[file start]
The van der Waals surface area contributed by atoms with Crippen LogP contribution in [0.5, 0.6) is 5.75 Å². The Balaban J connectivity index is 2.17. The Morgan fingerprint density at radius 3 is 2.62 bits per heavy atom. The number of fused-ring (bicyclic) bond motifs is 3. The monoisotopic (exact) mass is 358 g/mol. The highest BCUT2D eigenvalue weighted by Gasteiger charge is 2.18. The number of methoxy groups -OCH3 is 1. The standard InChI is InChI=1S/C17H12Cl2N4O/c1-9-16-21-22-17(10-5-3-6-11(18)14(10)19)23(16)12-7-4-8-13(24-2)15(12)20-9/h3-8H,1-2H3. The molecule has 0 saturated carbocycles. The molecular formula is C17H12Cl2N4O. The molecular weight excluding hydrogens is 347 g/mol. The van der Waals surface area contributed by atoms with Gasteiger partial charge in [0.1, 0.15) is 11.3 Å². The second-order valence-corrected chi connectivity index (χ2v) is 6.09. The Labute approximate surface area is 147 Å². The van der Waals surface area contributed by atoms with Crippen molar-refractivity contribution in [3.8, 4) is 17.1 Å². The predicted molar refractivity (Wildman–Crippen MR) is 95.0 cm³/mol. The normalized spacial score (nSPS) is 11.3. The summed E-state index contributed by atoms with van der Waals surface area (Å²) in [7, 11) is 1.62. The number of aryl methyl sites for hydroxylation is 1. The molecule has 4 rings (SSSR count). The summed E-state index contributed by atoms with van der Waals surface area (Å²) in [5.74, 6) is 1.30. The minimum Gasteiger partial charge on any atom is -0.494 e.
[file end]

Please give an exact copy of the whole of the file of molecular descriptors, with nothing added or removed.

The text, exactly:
The van der Waals surface area contributed by atoms with Crippen LogP contribution in [0.5, 0.6) is 5.75 Å². The Balaban J connectivity index is 2.17. The Morgan fingerprint density at radius 3 is 2.62 bits per heavy atom. The number of fused-ring (bicyclic) bond motifs is 3. The monoisotopic (exact) mass is 358 g/mol. The highest BCUT2D eigenvalue weighted by Gasteiger charge is 2.18. The number of methoxy groups -OCH3 is 1. The standard InChI is InChI=1S/C17H12Cl2N4O/c1-9-16-21-22-17(10-5-3-6-11(18)14(10)19)23(16)12-7-4-8-13(24-2)15(12)20-9/h3-8H,1-2H3. The molecule has 0 saturated carbocycles. The molecular formula is C17H12Cl2N4O. The molecular weight excluding hydrogens is 347 g/mol. The van der Waals surface area contributed by atoms with Gasteiger partial charge in [0.1, 0.15) is 11.3 Å². The second-order valence-corrected chi connectivity index (χ2v) is 6.09. The Labute approximate surface area is 147 Å². The van der Waals surface area contributed by atoms with Crippen molar-refractivity contribution in [3.8, 4) is 17.1 Å². The predicted molar refractivity (Wildman–Crippen MR) is 95.0 cm³/mol. The normalized spacial score (nSPS) is 11.3. The summed E-state index contributed by atoms with van der Waals surface area (Å²) in [7, 11) is 1.62. The number of aryl methyl sites for hydroxylation is 1. The molecule has 4 rings (SSSR count). The summed E-state index contributed by atoms with van der Waals surface area (Å²) in [5.74, 6) is 1.30. The minimum Gasteiger partial charge on any atom is -0.494 e.